Environmental Public Health Tracking Program
Administered by: National Centers for Environmental Health U.S. Centers for Disease Control and Prevention
Suzanne K. Condon,
To develop a standards-based environmental public health tracking network that allows direct electronic data reporting and linkage of health effect exposure and hazard data, which can operate with other public health systems
2001 Pew Environmental Health Commission Report, "America's Environmental Health Gap: Why the Country Needs a Nationwide Health Tracking Network"
Environmental health programs across the country lack the necessary financial resources/infrastructure to adequately respond to increasing public concerns over disease prevalence and the role of the environment
Massachusetts one of seven state health departments in the country to receive funding to implement environmental public health tracking systems
Initial year of funding for approximately $680,000; total three-year funding anticipated to be approximately $2.4 million
Thirteen other state or local health departments received planning grants (New Hampshire, Connecticut and Maine are among them).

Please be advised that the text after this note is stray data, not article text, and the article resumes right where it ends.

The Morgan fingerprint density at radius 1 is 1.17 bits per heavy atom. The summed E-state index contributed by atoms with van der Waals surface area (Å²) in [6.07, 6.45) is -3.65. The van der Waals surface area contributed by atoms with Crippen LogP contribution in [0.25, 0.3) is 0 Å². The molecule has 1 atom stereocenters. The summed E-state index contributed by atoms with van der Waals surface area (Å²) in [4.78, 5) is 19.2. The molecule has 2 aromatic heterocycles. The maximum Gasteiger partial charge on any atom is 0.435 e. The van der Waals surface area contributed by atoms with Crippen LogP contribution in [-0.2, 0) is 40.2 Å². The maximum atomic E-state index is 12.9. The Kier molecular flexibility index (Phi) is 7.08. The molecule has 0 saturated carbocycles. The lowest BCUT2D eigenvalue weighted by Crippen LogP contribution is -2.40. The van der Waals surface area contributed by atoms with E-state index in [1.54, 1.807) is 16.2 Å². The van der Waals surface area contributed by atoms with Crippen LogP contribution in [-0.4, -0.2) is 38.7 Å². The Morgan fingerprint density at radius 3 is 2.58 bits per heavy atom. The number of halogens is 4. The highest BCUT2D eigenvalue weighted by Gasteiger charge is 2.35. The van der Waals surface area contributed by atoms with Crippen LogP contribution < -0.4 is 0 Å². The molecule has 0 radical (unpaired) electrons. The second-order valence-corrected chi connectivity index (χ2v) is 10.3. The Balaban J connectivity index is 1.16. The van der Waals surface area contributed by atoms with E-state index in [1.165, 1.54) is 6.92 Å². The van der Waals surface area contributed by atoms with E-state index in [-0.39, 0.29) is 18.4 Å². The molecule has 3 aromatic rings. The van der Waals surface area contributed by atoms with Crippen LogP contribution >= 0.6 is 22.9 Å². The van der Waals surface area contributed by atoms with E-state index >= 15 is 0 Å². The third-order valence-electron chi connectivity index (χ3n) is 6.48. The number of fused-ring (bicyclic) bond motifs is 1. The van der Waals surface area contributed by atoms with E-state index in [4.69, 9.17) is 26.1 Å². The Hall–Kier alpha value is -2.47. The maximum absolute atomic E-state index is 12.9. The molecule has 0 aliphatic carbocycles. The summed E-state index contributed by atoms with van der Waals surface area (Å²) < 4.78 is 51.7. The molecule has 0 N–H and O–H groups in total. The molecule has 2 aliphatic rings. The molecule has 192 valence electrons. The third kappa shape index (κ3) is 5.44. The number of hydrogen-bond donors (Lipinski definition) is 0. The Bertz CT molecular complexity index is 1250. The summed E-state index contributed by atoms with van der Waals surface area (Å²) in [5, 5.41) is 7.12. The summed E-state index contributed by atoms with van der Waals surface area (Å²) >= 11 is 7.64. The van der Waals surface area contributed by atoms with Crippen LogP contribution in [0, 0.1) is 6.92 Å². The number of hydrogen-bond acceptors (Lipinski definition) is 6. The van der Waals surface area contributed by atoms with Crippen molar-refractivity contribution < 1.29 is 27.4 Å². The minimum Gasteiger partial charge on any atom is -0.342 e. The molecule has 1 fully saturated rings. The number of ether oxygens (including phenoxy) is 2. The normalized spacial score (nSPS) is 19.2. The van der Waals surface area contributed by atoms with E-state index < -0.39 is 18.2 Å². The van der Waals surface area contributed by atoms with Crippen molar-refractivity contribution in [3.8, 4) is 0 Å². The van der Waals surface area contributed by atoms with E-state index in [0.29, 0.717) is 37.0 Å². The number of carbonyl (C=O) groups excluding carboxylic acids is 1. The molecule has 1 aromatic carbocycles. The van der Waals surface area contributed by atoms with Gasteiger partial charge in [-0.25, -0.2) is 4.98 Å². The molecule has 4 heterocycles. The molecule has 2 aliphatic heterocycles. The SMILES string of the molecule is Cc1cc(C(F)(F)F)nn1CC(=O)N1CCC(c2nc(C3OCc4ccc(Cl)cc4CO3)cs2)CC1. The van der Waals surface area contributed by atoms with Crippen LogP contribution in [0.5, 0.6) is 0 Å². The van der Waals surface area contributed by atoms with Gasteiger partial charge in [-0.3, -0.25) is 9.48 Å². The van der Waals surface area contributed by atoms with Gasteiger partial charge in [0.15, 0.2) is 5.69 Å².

Outcomes of Interest in Massachusetts
- Pediatric Asthma
- Systemic Lupus Erythematosus
- Developmental Effects
Potential Environmental Exposures
- Indoor Air Quality in Schools (MDPH 1999 study)
- Exposure Opportunities to sources of petroleum distillates (e.g., state hazardous waste sites)
- Areas of PCB Contamination (Jacobsen and Jacobson 1996)
Proposed Approach: Pediatric Asthma
Initial year will include 186 communities in Enhanced School Health Network; eventually will include entire state
Relies on reporting of pediatric asthma by school health nurses
This reporting has been shown to be highly reliable and complete, based on MDPH experience with Merrimack Valley study
Health data will be linked with existing and to-be-collected indoor air quality data from schools
Proposed Approach: Lupus
Focus on Boston
Initial case ascertainment through hospital discharge/billing databases
Case information will be linked with environmental exposures of interest (e.g., petroleum distillates)
Will work with MDEP to link with existing and most appropriate environmental databases
Proposed Approach: Developmental Effects
Initial efforts will focus on Housatonic River area of Massachusetts, but will expand to Southeastern Massachusetts
Track developmental effects among 3-10 year olds through existing databases (e.g., Department of Education Individual Education Program, MDPH Early Intervention Program
Health data will be linked with environmental (PCB) data from BEHA GIS system
Because one hypothesized mechanism of action of PCBs for developmental effects is its ability to depress thyroid hormone levels, health data is also proposed to be linked with existing newborn screening data on thyroid hormone levels
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